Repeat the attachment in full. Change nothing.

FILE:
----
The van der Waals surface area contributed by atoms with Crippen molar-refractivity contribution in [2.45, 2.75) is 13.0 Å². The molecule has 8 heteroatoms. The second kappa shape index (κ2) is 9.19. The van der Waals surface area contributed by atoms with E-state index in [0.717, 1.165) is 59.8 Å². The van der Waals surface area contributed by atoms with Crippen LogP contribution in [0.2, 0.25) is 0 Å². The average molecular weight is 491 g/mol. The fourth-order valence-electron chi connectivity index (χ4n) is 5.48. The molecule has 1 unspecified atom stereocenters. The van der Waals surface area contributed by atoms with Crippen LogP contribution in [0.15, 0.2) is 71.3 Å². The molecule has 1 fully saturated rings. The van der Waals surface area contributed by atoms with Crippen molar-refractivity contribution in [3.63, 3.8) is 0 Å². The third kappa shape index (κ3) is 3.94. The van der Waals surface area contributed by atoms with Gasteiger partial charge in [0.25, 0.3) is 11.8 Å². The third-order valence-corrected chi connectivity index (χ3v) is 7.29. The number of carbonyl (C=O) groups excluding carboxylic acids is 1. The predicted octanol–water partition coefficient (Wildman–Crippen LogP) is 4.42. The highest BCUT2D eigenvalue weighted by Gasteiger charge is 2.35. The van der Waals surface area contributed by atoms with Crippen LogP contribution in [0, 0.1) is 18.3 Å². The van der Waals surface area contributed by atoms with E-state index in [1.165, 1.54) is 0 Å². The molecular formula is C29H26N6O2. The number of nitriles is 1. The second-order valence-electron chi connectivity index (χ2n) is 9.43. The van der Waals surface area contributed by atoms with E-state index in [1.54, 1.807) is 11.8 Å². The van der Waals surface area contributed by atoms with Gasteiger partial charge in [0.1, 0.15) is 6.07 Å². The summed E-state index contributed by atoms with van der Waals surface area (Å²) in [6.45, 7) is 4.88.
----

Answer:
The van der Waals surface area contributed by atoms with Crippen molar-refractivity contribution in [2.45, 2.75) is 13.0 Å². The molecule has 8 heteroatoms. The second kappa shape index (κ2) is 9.19. The van der Waals surface area contributed by atoms with E-state index in [0.717, 1.165) is 59.8 Å². The van der Waals surface area contributed by atoms with Crippen LogP contribution in [0.2, 0.25) is 0 Å². The average molecular weight is 491 g/mol. The fourth-order valence-electron chi connectivity index (χ4n) is 5.48. The molecule has 1 unspecified atom stereocenters. The van der Waals surface area contributed by atoms with Crippen LogP contribution in [0.15, 0.2) is 71.3 Å². The molecule has 1 fully saturated rings. The van der Waals surface area contributed by atoms with Crippen molar-refractivity contribution in [3.63, 3.8) is 0 Å². The third kappa shape index (κ3) is 3.94. The van der Waals surface area contributed by atoms with Gasteiger partial charge in [0.25, 0.3) is 11.8 Å². The third-order valence-corrected chi connectivity index (χ3v) is 7.29. The number of carbonyl (C=O) groups excluding carboxylic acids is 1. The predicted octanol–water partition coefficient (Wildman–Crippen LogP) is 4.42. The highest BCUT2D eigenvalue weighted by Gasteiger charge is 2.35. The van der Waals surface area contributed by atoms with Crippen LogP contribution in [0, 0.1) is 18.3 Å². The van der Waals surface area contributed by atoms with E-state index in [1.165, 1.54) is 0 Å². The molecular formula is C29H26N6O2. The number of nitriles is 1. The second-order valence-electron chi connectivity index (χ2n) is 9.43. The van der Waals surface area contributed by atoms with E-state index in [1.54, 1.807) is 11.8 Å². The van der Waals surface area contributed by atoms with Gasteiger partial charge in [0.1, 0.15) is 6.07 Å². The summed E-state index contributed by atoms with van der Waals surface area (Å²) in [6.45, 7) is 4.88.